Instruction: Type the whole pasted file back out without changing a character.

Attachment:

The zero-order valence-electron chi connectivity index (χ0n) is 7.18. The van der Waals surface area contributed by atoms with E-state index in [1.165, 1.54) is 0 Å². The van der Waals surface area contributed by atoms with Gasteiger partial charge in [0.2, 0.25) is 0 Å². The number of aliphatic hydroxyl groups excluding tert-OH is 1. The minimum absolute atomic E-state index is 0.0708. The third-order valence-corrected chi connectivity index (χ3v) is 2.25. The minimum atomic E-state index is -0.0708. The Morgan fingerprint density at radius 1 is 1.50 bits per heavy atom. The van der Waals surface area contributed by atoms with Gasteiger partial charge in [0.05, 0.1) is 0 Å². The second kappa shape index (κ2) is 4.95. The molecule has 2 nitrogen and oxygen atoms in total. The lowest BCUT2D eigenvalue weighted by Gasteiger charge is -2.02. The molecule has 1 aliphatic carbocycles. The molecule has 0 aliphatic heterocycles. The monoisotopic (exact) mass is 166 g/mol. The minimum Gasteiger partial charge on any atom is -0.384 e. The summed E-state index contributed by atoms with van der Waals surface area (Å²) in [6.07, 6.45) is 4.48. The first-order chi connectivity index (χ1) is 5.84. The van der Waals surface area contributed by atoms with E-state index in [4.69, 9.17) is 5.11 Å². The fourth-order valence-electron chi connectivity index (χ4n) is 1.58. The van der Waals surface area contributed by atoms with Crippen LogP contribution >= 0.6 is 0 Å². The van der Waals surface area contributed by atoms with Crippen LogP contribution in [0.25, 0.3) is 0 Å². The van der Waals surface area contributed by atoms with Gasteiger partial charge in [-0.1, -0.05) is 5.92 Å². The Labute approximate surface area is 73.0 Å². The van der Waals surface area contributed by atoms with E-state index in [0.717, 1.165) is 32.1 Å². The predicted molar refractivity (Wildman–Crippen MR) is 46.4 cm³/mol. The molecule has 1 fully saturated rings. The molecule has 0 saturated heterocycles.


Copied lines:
The zero-order valence-electron chi connectivity index (χ0n) is 7.18. The van der Waals surface area contributed by atoms with E-state index in [1.165, 1.54) is 0 Å². The van der Waals surface area contributed by atoms with Gasteiger partial charge in [0.2, 0.25) is 0 Å². The number of aliphatic hydroxyl groups excluding tert-OH is 1. The minimum absolute atomic E-state index is 0.0708. The third-order valence-corrected chi connectivity index (χ3v) is 2.25. The minimum atomic E-state index is -0.0708. The Morgan fingerprint density at radius 1 is 1.50 bits per heavy atom. The van der Waals surface area contributed by atoms with Gasteiger partial charge in [0.05, 0.1) is 0 Å². The second kappa shape index (κ2) is 4.95. The molecule has 2 nitrogen and oxygen atoms in total. The lowest BCUT2D eigenvalue weighted by Gasteiger charge is -2.02. The molecule has 1 aliphatic carbocycles. The molecule has 0 aliphatic heterocycles. The monoisotopic (exact) mass is 166 g/mol. The minimum Gasteiger partial charge on any atom is -0.384 e. The summed E-state index contributed by atoms with van der Waals surface area (Å²) in [6.07, 6.45) is 4.48. The first-order chi connectivity index (χ1) is 5.84. The van der Waals surface area contributed by atoms with E-state index in [4.69, 9.17) is 5.11 Å². The fourth-order valence-electron chi connectivity index (χ4n) is 1.58. The van der Waals surface area contributed by atoms with Crippen LogP contribution >= 0.6 is 0 Å². The van der Waals surface area contributed by atoms with Crippen LogP contribution in [0.25, 0.3) is 0 Å². The van der Waals surface area contributed by atoms with Gasteiger partial charge in [-0.1, -0.05) is 5.92 Å². The Labute approximate surface area is 73.0 Å². The van der Waals surface area contributed by atoms with E-state index in [0.717, 1.165) is 32.1 Å². The predicted molar refractivity (Wildman–Crippen MR) is 46.4 cm³/mol. The molecule has 1 fully saturated rings. The molecule has 0 saturated heterocycles.